Back to Emote
Emote was largely an attempt to focus my attention on the world as experienced by my experiencing self. The tools and processes that I created centered around tuning-in to, and quantifying the duration of my emotional states. My efforts were based on the assumption that by uncovering insights regarding factors that contributed positively and negatively to my moment-by-moment experience I would be able to make a positive impact on my pursuit of fulfillment. Now I realize that this was a flawed approach because the pursuit of fulfillment is largely a concern of the remembering self – it is the pursuit that is based in personal stories and a search for meaning.

I am still interested in exploring ways to focus more attention on our moment-by-moment experiences of the world, and to loosen the grip that the stories from our remembering selves have on our assessments and decisions – though I have no ideas or designs at the moment for a project to explore this area of opportunity. I also agree with Kahneman’s point that we need to take into account both of our selves in our pursuit of wellness for ourselves and our society.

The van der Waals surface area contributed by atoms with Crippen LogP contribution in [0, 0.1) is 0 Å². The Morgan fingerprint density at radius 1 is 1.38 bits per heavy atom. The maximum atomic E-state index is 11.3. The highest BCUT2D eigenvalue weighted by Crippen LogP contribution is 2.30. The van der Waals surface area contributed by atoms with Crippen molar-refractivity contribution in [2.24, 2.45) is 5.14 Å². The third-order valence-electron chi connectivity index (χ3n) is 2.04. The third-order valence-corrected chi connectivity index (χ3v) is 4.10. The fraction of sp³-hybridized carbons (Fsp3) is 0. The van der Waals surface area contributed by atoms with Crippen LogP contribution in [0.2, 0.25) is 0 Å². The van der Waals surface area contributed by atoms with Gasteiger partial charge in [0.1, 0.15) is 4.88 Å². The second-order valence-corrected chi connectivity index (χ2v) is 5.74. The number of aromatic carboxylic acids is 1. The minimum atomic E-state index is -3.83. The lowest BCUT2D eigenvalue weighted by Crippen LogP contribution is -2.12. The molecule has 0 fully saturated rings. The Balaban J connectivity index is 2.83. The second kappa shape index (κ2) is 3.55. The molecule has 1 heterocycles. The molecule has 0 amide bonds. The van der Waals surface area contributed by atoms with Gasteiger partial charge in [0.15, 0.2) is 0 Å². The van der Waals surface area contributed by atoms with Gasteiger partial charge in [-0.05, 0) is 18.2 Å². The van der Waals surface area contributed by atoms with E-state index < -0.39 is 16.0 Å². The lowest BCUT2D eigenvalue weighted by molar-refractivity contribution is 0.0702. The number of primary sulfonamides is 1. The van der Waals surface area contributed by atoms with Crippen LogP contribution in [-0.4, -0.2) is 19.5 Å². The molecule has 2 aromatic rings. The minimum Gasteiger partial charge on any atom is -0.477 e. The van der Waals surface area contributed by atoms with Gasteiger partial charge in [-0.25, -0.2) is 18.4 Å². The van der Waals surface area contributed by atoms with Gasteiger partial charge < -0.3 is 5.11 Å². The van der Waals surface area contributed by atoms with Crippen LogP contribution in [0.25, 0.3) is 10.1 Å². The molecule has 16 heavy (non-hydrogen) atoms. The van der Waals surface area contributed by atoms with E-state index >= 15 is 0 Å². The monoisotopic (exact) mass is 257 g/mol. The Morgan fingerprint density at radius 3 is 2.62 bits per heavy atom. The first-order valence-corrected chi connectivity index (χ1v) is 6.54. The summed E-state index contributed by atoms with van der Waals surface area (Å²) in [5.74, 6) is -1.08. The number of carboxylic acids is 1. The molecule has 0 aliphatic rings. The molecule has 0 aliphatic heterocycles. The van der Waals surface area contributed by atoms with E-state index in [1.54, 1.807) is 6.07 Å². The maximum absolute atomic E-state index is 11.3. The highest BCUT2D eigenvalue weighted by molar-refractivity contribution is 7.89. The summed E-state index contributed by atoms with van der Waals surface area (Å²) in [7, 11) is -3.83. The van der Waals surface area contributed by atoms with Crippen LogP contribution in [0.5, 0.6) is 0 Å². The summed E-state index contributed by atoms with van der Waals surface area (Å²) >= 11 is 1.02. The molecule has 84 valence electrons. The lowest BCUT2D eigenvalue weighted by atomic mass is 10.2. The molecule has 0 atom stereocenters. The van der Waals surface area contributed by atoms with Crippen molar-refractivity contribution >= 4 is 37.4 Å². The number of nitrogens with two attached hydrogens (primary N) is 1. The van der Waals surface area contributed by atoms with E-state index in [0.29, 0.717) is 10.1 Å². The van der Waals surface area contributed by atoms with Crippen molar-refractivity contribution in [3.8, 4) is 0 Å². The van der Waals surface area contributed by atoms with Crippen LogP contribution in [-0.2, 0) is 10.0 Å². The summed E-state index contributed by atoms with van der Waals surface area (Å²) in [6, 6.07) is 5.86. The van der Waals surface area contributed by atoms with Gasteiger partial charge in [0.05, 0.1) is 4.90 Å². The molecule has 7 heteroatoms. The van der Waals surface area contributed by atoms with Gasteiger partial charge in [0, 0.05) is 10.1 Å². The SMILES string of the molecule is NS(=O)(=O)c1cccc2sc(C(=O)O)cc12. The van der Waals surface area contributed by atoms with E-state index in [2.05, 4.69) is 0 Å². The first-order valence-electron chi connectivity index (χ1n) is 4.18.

Caveats and Credits
Quick caveat, this is my understanding of Kahneman’s theory coupled with a bunch of my own murky thoughts. I am sure I am over simplifying and misconstruing several of the ideas that he make so eloquently in his book. So take this with a grain of salt and read his book.

Emote [Thesis Presentation]

Saturday, May 21st, 2011

Here is the presentation for my thesis project Emote. It was delivered on Monday, May 9th. Below the video is a slideshow featuring from my presentation slides.

Emote [Thesis Presentation] from Julio Terra on Vimeo.

Here are the slides:

Emote [Thesis Paper]